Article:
Climate change prompts Bura Irrigation Scheme to diversify from cotton production

An agronomist at the Bura irrigation scheme inspects a cotton farm. Inset, a26km gravity canal under excavation from Korakora in Tana river county on January 19. / LEWIS NYAUNDI

Climate change and Global warming have changed weather patterns in the country, the changes have prompted Bura irrigation scheme explore different plant options from the original cotton.

The scheme suffers a big challenge of inadequate water despite getting its supply of water from the biggest river in Kenya. Tana River.

Just like any other mass of fresh water, the river has been associated with ever reduction of water propelled by the universal global warming effect and the increased drought in the area the scheme is located. Tana River County.

Tana river supplies 80 per cent of Nairobi’s water needs, and accounts for 70 per cent of Kenya’s hydroelectric power generation and 38 per cent of the country’s power supply apart from serving other communities living along the river.

The river basin has fertile highlands for food production and cash crop farming in the upper region, while the downstream region along the Tana Delta offers vast opportunities for irrigation which prompted establishment of Bura irrigation scheme.

The irrigation scheme started in 1980 was originally founded to grow Cotton which was then used as a raw material in the Rivertex East Africa a textile plant in Eldoret.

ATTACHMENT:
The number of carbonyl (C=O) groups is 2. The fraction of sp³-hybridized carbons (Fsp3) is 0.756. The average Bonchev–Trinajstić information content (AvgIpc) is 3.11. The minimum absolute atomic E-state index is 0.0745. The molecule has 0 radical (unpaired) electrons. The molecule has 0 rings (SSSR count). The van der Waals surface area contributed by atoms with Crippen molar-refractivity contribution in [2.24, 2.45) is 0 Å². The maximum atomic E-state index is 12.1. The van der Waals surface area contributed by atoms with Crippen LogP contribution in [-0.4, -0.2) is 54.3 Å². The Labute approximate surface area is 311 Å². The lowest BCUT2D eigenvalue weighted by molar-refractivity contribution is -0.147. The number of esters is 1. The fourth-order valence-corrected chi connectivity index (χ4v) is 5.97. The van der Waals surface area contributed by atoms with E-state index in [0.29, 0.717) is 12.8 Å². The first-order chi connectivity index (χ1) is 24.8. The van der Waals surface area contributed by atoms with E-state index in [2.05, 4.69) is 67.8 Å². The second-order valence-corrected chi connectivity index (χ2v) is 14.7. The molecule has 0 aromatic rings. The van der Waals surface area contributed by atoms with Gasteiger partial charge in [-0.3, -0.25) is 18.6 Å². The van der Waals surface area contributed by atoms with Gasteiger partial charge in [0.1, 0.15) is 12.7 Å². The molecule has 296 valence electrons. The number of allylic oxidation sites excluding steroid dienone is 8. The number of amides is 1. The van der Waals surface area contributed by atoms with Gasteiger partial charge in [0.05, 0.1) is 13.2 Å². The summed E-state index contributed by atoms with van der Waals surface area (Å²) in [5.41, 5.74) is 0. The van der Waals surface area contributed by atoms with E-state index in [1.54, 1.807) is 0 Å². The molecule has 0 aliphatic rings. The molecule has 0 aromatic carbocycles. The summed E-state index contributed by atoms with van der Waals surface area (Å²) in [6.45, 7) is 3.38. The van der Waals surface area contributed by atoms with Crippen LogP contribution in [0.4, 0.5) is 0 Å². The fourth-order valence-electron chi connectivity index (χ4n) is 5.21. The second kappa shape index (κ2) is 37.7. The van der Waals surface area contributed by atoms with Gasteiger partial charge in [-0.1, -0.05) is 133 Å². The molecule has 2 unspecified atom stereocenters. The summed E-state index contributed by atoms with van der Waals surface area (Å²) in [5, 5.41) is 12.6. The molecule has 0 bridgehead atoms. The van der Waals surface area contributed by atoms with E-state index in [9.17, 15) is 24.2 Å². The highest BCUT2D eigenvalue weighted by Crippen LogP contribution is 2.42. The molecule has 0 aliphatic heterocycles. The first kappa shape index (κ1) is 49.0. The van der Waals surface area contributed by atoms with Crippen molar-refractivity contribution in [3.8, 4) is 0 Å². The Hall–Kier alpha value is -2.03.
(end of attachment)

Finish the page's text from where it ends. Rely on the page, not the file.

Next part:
However, following the collapse of the textile plant led to a market void for the cotton farmers leaving them with no choice but to stop growth of the plant.

According to Mama Musa Who moved to the scheme in 1981, the climate at that time was conducive and there was plenty of water to irrigate their farms.

Mama Musa moved to the scheme in 1981 with her family from Kitui and settled at the scheme.

Like many she was pushed by the unending food challenge in her homeland that prompted to her moving to Bura.

She said she had seen the ‘bitter and sweets’ of the schemes, she has seen her life graduating from one phase to the other in the scheme.

“I have been here for over 35 years and I have seen a lot I saw the scheme go down the tunnel and coming back again, I have had a family and children in this scheme it has become part of my life,” she said.

Upon arrival, she was allocated 5 acre piece of land where she kicked off commercial cultivation of cotton.

Apart from the five acres, the scheme further allocated her a piece of land to conduct her subsistence farming.